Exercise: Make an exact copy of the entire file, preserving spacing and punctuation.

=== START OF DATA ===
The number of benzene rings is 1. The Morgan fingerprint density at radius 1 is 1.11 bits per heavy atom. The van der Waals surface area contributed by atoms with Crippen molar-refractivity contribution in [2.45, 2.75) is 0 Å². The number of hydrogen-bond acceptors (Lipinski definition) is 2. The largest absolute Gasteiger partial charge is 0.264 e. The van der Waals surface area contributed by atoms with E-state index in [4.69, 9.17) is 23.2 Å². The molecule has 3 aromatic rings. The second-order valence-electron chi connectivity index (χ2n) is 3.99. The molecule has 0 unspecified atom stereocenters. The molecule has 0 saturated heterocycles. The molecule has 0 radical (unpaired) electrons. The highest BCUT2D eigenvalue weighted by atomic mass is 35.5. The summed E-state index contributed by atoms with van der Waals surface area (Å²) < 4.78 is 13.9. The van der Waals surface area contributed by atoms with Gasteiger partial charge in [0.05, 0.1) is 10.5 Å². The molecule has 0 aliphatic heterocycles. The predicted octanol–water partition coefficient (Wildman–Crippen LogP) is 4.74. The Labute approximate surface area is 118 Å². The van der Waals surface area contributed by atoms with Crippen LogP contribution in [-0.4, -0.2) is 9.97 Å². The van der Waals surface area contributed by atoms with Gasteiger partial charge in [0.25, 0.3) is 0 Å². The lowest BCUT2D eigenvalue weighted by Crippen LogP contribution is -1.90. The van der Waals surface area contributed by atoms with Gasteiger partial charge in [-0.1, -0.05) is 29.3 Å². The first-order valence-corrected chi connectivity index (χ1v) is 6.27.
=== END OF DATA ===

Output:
The number of benzene rings is 1. The Morgan fingerprint density at radius 1 is 1.11 bits per heavy atom. The van der Waals surface area contributed by atoms with Crippen molar-refractivity contribution in [2.45, 2.75) is 0 Å². The number of hydrogen-bond acceptors (Lipinski definition) is 2. The largest absolute Gasteiger partial charge is 0.264 e. The van der Waals surface area contributed by atoms with E-state index in [4.69, 9.17) is 23.2 Å². The molecule has 3 aromatic rings. The second-order valence-electron chi connectivity index (χ2n) is 3.99. The molecule has 0 unspecified atom stereocenters. The molecule has 0 saturated heterocycles. The molecule has 0 radical (unpaired) electrons. The highest BCUT2D eigenvalue weighted by atomic mass is 35.5. The summed E-state index contributed by atoms with van der Waals surface area (Å²) < 4.78 is 13.9. The van der Waals surface area contributed by atoms with Gasteiger partial charge in [0.05, 0.1) is 10.5 Å². The molecule has 0 aliphatic heterocycles. The predicted octanol–water partition coefficient (Wildman–Crippen LogP) is 4.74. The Labute approximate surface area is 118 Å². The van der Waals surface area contributed by atoms with Crippen LogP contribution in [-0.4, -0.2) is 9.97 Å². The van der Waals surface area contributed by atoms with Gasteiger partial charge in [0.25, 0.3) is 0 Å². The lowest BCUT2D eigenvalue weighted by Crippen LogP contribution is -1.90. The van der Waals surface area contributed by atoms with Gasteiger partial charge in [-0.1, -0.05) is 29.3 Å². The first-order valence-corrected chi connectivity index (χ1v) is 6.27.